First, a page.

JOURNALIST: Things move slowly though and he has started, there was funding for public transport yesterday.

ROWLAND: Indeed and this was a Labor initiative which he is catching up on. I see Malcolm Turnbull catch public transport - catch trains, take selfies. Where I live in Western Sydney, catching a train isn’t an amusement ride. It’s called getting to work. If this Prime Minister was serious about dealing with issues of public transport, congestion in our cities, and urban growth, then he needs to make a serious commitment and he needs to take up many of the suggestions that Labor has put forward. So in fact, I’m pleased to see him play catch up. I just wish he’d catch up a lot quicker.

JOURNALIST: Malcolm Turnbull has extended his lead even further over Bill Shorten as preferred PM. Are you worried about Bill Shorten’s popularity?

ROWLAND: It’s hard yards in Opposition. We are doing the hard task of developing our policy and making sure that we have the right mechanisms in place to come into government. I think there is no tougher job than being Opposition Leader but let’s remember this: Bill Shorten has already seen off one Prime Minister in this term. He’s already made sure that Labor is in a most competitive position after a devastating loss in 2013. We should never forget the scale of that loss. The fact that he has managed to lead a united team, unlike Malcolm Turnbull who gets jeered at his own Liberal party conference in a very big way, a very public way as well, I think speaks volumes for the difficult task that Prime Minister Turnbull has ahead of him.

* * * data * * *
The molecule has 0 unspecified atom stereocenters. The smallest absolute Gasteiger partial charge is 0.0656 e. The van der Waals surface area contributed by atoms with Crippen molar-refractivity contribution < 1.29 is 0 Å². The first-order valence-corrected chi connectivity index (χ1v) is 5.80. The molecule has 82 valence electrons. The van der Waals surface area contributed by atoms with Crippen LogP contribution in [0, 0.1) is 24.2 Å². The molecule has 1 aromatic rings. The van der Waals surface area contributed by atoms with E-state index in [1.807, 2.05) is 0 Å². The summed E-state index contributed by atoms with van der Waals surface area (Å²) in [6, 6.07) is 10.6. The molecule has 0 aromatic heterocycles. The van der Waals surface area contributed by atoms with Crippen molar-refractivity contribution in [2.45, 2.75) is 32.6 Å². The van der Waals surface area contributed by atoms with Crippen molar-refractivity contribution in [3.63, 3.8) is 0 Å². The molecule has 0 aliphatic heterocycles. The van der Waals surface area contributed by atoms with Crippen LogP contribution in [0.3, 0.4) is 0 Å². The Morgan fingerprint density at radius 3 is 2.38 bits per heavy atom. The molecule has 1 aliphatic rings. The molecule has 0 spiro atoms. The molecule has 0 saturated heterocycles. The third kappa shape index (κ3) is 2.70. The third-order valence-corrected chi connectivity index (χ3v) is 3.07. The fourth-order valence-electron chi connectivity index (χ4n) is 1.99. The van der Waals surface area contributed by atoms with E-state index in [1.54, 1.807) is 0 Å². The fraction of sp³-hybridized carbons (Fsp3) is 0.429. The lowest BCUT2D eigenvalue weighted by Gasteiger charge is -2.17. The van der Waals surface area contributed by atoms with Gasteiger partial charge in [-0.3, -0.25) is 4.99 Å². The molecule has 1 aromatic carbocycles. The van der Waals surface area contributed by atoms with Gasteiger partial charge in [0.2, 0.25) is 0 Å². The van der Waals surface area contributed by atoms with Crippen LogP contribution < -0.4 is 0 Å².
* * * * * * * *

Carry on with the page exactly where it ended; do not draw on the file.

JOURNALIST:  Just on the free trade China deal, where do you see Labor landing on that over the next couple of days?

ROWLAND: We’ve always said that we support free trade. The Labor party was at the forefront of extending our relationship with China, going back through history and having free trade agreements under Labor governments. We have said all along that what we want is to ensure that we have appropriate labour market safeguards in place. Now Malcolm Turnbull has the opportunity here to distinguish himself from Tony Abbott, and that is to listen to the logical arguments and come forward and have an arrangement in place where we don’t only have free trade in place, but also those labour market protections that we are seeking.

JOURNALIST: How damaging will the resumption of the royal commission be this week for Bill’s leadership?

ROWLAND: The royal commission is an $80 million taxpayer funded witch-hunt and it is nothing more. Bill Shorten has always said that if there are more questions to be answered, if they want to grill him any more, then go for your life. I have absolute confidence in Bill Shorten’s ability to see this through. Thank you.